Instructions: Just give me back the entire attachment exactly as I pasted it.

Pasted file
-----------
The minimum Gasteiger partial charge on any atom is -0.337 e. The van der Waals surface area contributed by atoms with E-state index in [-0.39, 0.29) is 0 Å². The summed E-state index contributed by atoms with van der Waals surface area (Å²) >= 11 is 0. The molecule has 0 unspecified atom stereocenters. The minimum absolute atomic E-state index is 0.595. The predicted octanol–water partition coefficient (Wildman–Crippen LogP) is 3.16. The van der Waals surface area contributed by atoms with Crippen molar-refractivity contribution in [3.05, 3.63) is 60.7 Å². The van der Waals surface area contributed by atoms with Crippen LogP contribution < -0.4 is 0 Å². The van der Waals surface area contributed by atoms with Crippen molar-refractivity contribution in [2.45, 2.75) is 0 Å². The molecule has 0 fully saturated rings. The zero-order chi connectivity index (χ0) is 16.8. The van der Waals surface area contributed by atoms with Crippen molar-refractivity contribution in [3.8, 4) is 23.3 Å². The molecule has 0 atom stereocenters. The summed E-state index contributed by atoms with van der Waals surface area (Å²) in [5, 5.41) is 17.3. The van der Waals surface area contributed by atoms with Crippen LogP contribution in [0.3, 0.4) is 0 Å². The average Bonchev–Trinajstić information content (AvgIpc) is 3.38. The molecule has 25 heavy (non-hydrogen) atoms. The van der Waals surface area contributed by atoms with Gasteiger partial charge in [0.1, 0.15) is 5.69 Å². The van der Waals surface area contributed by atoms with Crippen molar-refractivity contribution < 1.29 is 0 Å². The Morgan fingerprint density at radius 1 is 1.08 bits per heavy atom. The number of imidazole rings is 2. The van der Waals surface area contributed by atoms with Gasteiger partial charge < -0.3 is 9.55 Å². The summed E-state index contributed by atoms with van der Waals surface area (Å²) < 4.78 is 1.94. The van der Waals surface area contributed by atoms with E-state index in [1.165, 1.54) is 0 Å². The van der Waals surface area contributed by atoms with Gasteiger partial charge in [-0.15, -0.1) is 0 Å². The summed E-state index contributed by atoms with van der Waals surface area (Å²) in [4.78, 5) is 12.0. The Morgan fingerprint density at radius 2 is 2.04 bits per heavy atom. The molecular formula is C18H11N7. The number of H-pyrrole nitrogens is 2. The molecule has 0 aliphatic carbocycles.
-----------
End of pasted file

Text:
The minimum Gasteiger partial charge on any atom is -0.337 e. The van der Waals surface area contributed by atoms with E-state index in [-0.39, 0.29) is 0 Å². The summed E-state index contributed by atoms with van der Waals surface area (Å²) >= 11 is 0. The molecule has 0 unspecified atom stereocenters. The minimum absolute atomic E-state index is 0.595. The predicted octanol–water partition coefficient (Wildman–Crippen LogP) is 3.16. The van der Waals surface area contributed by atoms with Crippen molar-refractivity contribution in [3.05, 3.63) is 60.7 Å². The van der Waals surface area contributed by atoms with Crippen LogP contribution < -0.4 is 0 Å². The van der Waals surface area contributed by atoms with Crippen molar-refractivity contribution in [2.45, 2.75) is 0 Å². The molecule has 0 fully saturated rings. The zero-order chi connectivity index (χ0) is 16.8. The van der Waals surface area contributed by atoms with Crippen molar-refractivity contribution in [3.8, 4) is 23.3 Å². The molecule has 0 atom stereocenters. The summed E-state index contributed by atoms with van der Waals surface area (Å²) in [5, 5.41) is 17.3. The van der Waals surface area contributed by atoms with Crippen LogP contribution in [0.3, 0.4) is 0 Å². The average Bonchev–Trinajstić information content (AvgIpc) is 3.38. The molecule has 25 heavy (non-hydrogen) atoms. The van der Waals surface area contributed by atoms with Gasteiger partial charge in [0.1, 0.15) is 5.69 Å². The van der Waals surface area contributed by atoms with Crippen molar-refractivity contribution < 1.29 is 0 Å². The Morgan fingerprint density at radius 1 is 1.08 bits per heavy atom. The number of imidazole rings is 2. The van der Waals surface area contributed by atoms with Gasteiger partial charge < -0.3 is 9.55 Å². The summed E-state index contributed by atoms with van der Waals surface area (Å²) < 4.78 is 1.94. The van der Waals surface area contributed by atoms with E-state index in [1.165, 1.54) is 0 Å². The van der Waals surface area contributed by atoms with Gasteiger partial charge in [-0.15, -0.1) is 0 Å². The summed E-state index contributed by atoms with van der Waals surface area (Å²) in [4.78, 5) is 12.0. The Morgan fingerprint density at radius 2 is 2.04 bits per heavy atom. The molecular formula is C18H11N7. The number of H-pyrrole nitrogens is 2. The molecule has 0 aliphatic carbocycles.